03 SEPTEMBRE 2012 NEWS: Sozopol - Carrowmore - Rome - Newport - Thouars - Xinjiang -




 INSCRIPTION : Année Universitaire 2012/2013

   REGISTRATION : Academic Year  2012 / 2013

 BULGARIEarchaeology-sozopol-photo-clive-leviev-sawyer-e1346650644182.jpg Sozopol - Archaeologists have found the long sought-after oldest necropolis of ancient Apollonia, the Black Sea town that was the predecessor to today’s Sozopol in Bulgaria. The discovery was made in the area of the fortress gate and southern wall of the old town. It is a long-awaited sequel to the discovery of part of the necropolis in 1972 by Mihail Lazarov. The newly-discovered four gravesites were found two metres below the foundations of the church found by archaeologists at the start of this year’s archaeological season near the southern entrance to the stone wall in Sozopol. There is evidence that the core of the ancient necropolis may be dated to the second half of the sixth century BCE, according to a report on September 3 2012 by public broadcaster Bulgarian National Television. At the gravesites of children, amphorae were found with pottery and balm as burial gifts. According to the report, it was believed that the ceramics had been imported fromCorinthand had been made about 540 BCE. Dimitar Nedev, director of the Historical Museum in Sozopol, said that the ceramics had been very popular items, widely found on the territory of ancient Greece, but were a rare find in this area.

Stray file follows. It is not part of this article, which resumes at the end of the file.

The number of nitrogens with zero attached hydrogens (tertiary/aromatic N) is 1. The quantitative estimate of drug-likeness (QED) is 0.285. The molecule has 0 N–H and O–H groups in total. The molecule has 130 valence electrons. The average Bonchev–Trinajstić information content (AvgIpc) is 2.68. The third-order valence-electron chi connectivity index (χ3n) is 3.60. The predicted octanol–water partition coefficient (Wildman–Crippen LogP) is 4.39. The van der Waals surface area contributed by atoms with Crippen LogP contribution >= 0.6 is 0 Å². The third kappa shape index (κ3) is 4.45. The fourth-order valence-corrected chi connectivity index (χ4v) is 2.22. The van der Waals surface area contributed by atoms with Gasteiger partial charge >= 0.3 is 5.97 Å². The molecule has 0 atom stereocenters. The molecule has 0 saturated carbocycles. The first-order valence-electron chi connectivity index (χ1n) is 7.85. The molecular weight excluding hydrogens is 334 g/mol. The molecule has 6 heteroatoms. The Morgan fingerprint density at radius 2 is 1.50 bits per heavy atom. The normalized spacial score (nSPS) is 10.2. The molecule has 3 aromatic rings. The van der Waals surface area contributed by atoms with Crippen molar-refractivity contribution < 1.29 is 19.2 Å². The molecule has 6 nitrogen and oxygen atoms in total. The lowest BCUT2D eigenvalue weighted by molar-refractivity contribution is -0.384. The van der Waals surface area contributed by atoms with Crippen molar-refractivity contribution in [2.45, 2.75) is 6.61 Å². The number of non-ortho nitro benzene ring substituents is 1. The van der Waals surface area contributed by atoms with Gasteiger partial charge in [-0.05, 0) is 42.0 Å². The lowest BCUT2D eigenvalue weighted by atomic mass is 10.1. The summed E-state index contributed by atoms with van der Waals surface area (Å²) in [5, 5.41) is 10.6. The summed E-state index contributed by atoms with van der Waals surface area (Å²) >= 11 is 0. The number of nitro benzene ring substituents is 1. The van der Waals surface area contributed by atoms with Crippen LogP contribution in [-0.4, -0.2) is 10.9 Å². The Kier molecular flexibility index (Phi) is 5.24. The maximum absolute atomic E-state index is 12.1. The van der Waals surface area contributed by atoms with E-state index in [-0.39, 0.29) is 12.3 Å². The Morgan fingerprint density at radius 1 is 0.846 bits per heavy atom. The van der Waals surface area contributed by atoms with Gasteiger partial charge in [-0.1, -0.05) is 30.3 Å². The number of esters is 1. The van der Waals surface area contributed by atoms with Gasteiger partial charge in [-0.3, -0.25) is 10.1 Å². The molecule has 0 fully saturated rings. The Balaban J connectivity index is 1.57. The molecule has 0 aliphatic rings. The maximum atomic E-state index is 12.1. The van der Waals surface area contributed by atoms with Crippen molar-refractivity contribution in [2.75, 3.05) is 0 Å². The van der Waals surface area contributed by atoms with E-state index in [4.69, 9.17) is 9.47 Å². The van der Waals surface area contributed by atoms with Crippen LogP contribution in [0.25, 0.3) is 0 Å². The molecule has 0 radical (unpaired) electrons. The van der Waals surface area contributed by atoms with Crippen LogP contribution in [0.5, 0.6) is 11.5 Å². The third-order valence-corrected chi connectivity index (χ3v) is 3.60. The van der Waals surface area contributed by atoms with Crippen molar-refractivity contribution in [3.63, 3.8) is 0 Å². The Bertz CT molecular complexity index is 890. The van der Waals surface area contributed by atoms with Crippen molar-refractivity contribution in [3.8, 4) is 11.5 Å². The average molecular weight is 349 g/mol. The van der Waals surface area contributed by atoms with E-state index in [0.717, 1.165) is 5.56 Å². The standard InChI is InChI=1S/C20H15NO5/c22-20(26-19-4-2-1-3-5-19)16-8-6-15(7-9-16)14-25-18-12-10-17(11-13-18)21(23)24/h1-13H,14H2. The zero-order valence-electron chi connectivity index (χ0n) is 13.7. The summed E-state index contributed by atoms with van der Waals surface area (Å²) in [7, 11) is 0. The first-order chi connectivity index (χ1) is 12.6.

IRLANDE – Carrowmore - Archaeologists exploring links among early medieval monasteries in Ireland, Britain and mainland Europe have discovered important evidence of a settlement in Co Donegal. The team of tutors and students from the University of Sunderland made their discovery last week during a 10-day field trip to Culdaff on the Inishowen peninsula. Using the latest in mapping equipment, they discovered a circular boundary wall, some 100 metres in diameter, buried underground in fields at Carrowmore. The location of the find has two high crosses and is already known as an early Christian site dating back to the sixth century. However, the latest discovery provides the first physical proof that an early medieval monastery existed at the spot. Archaeologist and group co-leader, Colm O'Brien, said the discovery was "beyond (their) wildest dreams". "For the first time, we can see the precinct boundaries of a monastery at Carrowmore, and we therefore have a context within which to understand those high crosses," he said.